Primary mammalian cells in vitro show accumulation of ploidy changes as they approach SEN (Fig. 1a,b, Supplementary Table S1 and Figure S1). Therefore, we investigated if down-regulation of four major components of the chromosome segregation machinery (BUB1B, BUB1, SMC1A and BUB3) occurs during SEN of HPF in vitro. We found that all mitotic components tested were significantly down-regulated at the mRNA level (p = 0.0219 for BUB1B, p = 0.0405 for BUB1, p = 0.0333 for SMC1A and p = 0.0357 for BUB3) in SEN cells relative to proliferating cells (Fig. 1c). Moreover, decrease in gene expression appeared SEN-specific, as non-mitotic quiescent cells did not significantly deregulate the expression of those targets (p = 0.3294 for BUB1B, p = 0.5093 for BUB1, p = 0.7947 for SMC1A and p = 0.6539 for BUB3) (Fig. 1c). Both BUB1B and BUB1 were down-regulated more than 10 fold in SEN when compared to proliferating cells (13 fold and 10 fold, respectively), while SMC1A and BUB3 were down-regulated to a lesser extent (3.9 and 3.1 fold, respectively). These results are in agreement with SAC and cohesin proteins being expressed at lower levels at older age3,7,14,15, and suggest that the senescence-associated accumulation of ploidy changes in cultured fibroblasts could be a consequence of limited availability of those components.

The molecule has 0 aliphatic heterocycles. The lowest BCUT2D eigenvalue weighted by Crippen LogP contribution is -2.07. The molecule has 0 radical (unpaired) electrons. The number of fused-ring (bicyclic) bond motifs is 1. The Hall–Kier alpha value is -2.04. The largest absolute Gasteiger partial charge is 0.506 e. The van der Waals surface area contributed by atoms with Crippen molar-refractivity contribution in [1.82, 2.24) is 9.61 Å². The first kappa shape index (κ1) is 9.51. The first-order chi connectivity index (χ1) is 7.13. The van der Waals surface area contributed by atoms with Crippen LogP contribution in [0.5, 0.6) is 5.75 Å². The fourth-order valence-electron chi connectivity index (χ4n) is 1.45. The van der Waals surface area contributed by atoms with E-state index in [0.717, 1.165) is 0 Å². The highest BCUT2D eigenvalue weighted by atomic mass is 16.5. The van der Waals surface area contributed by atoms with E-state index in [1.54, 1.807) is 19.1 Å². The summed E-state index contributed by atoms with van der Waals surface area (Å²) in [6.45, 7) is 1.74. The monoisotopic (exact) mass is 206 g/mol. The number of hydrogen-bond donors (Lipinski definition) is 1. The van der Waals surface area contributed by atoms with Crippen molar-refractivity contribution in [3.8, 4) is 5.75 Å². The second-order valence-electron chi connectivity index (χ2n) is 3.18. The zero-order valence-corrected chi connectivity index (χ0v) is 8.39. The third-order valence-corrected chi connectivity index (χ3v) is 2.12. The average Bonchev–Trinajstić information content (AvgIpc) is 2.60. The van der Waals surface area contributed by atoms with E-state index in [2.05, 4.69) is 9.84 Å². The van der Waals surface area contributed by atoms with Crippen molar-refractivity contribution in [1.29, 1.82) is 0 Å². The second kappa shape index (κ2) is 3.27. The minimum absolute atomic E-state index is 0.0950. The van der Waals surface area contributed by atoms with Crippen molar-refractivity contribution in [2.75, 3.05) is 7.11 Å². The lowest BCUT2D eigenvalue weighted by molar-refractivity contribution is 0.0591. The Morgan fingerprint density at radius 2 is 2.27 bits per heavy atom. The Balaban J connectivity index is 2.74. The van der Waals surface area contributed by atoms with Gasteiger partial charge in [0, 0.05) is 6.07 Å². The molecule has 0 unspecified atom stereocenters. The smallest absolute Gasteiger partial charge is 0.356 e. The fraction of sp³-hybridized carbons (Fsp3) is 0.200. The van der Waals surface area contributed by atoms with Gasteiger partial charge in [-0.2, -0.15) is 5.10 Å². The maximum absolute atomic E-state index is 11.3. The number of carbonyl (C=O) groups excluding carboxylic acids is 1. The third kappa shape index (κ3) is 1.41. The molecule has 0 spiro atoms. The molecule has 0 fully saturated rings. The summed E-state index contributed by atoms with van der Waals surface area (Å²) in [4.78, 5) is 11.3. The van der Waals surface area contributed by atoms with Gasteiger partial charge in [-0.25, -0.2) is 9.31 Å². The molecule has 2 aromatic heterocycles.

BUB1 and SMC1A depletion result in decreased proliferation and W-CIN generation